There you are, sitting in a doctor’s office with a patient and his interpreter. Since you don’t speak the LEP patient’s language, how can you ensure that the interpreter is doing his job properly? On some level, you might not be able to tell for sure, but there are markers that will give you clues. Interpreters should at all times act in a capable and ethical manner. Based on this criteria, you should be able to identify key signs.
- Dress. The interpreter should always dress appropriately for his assignment. If it’s in the courtroom, it might signify a suit and tie; in a medical setting it might be nice slacks and nice leisure shirt. No professional interpreter should ever be seen in jeans or sweats. If the interpreter’s attire leads you to confuse him with a family member, red flags and sirens should be going off in your head!
- Punctual. If an interpreter is to act in a manner befitting the dignity of the vocation, he should arrive early to appointments. I know this is really basic, but no professional interpreter is going to arrive, bumbling in late except on very rare occasions. If they are panting, their head is probably not in the game. I would question their accuracy.
- Preparation. Interpreters should ask about the nature of the assignment and review relevant terminology. Face it, we are human, we can’t possibly remember every word. Take this test in English, if English is your native language. No professional interpreter feels comfortable diving into an unfamiliar assignment without studying key terminology. Overconfident, incompetent bilingual individuals will most likely try to wing it. Isn’t that scary? At times, circumstances dictate that skilled interpreters proceed, relying on knowledge and experience. As a rule, research is paramount.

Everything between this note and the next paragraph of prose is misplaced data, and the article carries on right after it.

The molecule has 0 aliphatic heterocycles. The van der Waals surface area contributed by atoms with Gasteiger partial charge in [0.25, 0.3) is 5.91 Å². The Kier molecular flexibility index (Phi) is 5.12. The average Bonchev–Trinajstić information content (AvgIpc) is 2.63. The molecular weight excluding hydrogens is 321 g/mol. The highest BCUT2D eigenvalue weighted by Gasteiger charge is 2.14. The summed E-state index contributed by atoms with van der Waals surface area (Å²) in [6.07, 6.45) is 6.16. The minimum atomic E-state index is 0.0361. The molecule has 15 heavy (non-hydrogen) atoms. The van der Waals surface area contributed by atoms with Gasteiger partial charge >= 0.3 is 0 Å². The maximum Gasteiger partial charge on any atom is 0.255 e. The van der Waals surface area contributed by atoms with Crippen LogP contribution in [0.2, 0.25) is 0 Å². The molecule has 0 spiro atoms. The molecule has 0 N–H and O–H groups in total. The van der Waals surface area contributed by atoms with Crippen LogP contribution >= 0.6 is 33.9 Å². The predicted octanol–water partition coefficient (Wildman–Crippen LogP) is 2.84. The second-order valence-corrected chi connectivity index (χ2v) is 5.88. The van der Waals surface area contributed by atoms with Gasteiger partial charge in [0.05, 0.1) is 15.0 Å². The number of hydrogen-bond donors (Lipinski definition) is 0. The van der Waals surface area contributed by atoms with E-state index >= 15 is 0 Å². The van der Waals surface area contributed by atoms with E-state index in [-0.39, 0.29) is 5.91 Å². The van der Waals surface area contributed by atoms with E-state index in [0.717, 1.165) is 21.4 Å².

- Honesty. Trained interpreters are honest about credentials. No professional interpreter will say he is certified if he is not! Many persons say they are certified, but there is a big difference from obtaining a certificate of course completion and an accredited national or state certification. Also, if an interpreter is not familiar with terminology in a specific field, he should admit it. Many medical interpreters are not skilled in legal terminology and vice versa.
- Disclose skill limitation. Just as interpreters need to be honest about credentials, if they don’t comprehend a word or phrase, they need to admit their unfamiliarity and request clarification before continuing. No professional interpreter will guess on words and bluff his way! If you are dealing with technical words, you should expect the interpreter to clarify things occasionally.
- Admit mistakes. Certified interpreters quickly acknowledge misinterpretations and correct them as soon as they realize them. No professional interpreter will hide a mistake, stay quiet or blame others! People who are prone to errors and conceal them hate interpreting in front of other interpreters. Why do you think would that be?
- Proper Working Conditions. Two (2) hours is the maximum for a proficient, consecutive interpreter to work and assure the integrity of the proceeding. Simultaneous interpreting and court trials require a team and alternate every twenty (20) minutes. Career interpreters will not work under conditions that will compromise their accuracy and reputation. No professional interpreter will work beyond his capacity without speaking up for help. Can you really be confident in someone whose can no longer recognize his mistakes?
- Respect. Professional interpreters respect coworkers and do not gossip about them.
Many of the issues deal with experience and of itself not necessarily the specific act of interpreting. However, they are great indicators as to an interpreter’s qualifications. They can guide you on establishing or continuing a working relationship with them. If a lack of expertise is obvious, it would be reasonable to conclude that other serious ethical issues exist.